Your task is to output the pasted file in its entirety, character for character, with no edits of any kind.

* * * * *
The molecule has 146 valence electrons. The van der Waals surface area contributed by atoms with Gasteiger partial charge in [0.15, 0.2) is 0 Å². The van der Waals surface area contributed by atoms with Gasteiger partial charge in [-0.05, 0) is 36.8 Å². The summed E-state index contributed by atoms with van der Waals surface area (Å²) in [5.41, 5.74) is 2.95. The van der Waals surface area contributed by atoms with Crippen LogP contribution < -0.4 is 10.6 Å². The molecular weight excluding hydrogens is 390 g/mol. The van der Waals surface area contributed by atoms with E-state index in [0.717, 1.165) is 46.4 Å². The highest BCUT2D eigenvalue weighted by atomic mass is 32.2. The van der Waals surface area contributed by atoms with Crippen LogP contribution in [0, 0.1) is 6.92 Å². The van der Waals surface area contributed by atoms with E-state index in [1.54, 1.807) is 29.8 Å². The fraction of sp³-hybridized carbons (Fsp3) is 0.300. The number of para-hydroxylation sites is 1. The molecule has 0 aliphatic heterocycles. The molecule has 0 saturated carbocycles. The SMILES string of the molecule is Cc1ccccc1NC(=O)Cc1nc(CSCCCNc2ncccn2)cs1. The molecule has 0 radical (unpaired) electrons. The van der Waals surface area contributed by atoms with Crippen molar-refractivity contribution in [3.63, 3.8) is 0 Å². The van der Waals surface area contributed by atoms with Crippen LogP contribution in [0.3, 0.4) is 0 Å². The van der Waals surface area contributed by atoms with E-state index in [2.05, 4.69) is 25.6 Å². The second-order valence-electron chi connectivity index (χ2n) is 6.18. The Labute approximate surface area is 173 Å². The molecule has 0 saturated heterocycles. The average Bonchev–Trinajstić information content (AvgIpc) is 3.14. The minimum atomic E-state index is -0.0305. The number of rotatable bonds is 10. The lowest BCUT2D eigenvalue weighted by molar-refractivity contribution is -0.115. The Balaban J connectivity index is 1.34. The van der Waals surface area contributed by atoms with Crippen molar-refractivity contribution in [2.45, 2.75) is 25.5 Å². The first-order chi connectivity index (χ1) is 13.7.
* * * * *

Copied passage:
The molecule has 146 valence electrons. The van der Waals surface area contributed by atoms with Gasteiger partial charge in [0.15, 0.2) is 0 Å². The van der Waals surface area contributed by atoms with Gasteiger partial charge in [-0.05, 0) is 36.8 Å². The summed E-state index contributed by atoms with van der Waals surface area (Å²) in [5.41, 5.74) is 2.95. The van der Waals surface area contributed by atoms with Crippen LogP contribution < -0.4 is 10.6 Å². The molecular weight excluding hydrogens is 390 g/mol. The van der Waals surface area contributed by atoms with E-state index in [0.717, 1.165) is 46.4 Å². The highest BCUT2D eigenvalue weighted by atomic mass is 32.2. The van der Waals surface area contributed by atoms with Crippen LogP contribution in [0, 0.1) is 6.92 Å². The van der Waals surface area contributed by atoms with E-state index in [1.54, 1.807) is 29.8 Å². The fraction of sp³-hybridized carbons (Fsp3) is 0.300. The number of para-hydroxylation sites is 1. The molecule has 0 aliphatic heterocycles. The molecule has 0 saturated carbocycles. The SMILES string of the molecule is Cc1ccccc1NC(=O)Cc1nc(CSCCCNc2ncccn2)cs1. The molecule has 0 radical (unpaired) electrons. The van der Waals surface area contributed by atoms with Crippen molar-refractivity contribution in [3.63, 3.8) is 0 Å². The van der Waals surface area contributed by atoms with Crippen LogP contribution in [0.3, 0.4) is 0 Å². The van der Waals surface area contributed by atoms with E-state index in [2.05, 4.69) is 25.6 Å². The second-order valence-electron chi connectivity index (χ2n) is 6.18. The Labute approximate surface area is 173 Å². The molecule has 0 saturated heterocycles. The average Bonchev–Trinajstić information content (AvgIpc) is 3.14. The minimum atomic E-state index is -0.0305. The number of rotatable bonds is 10. The lowest BCUT2D eigenvalue weighted by molar-refractivity contribution is -0.115. The Balaban J connectivity index is 1.34. The van der Waals surface area contributed by atoms with Crippen molar-refractivity contribution in [2.45, 2.75) is 25.5 Å². The first-order chi connectivity index (χ1) is 13.7.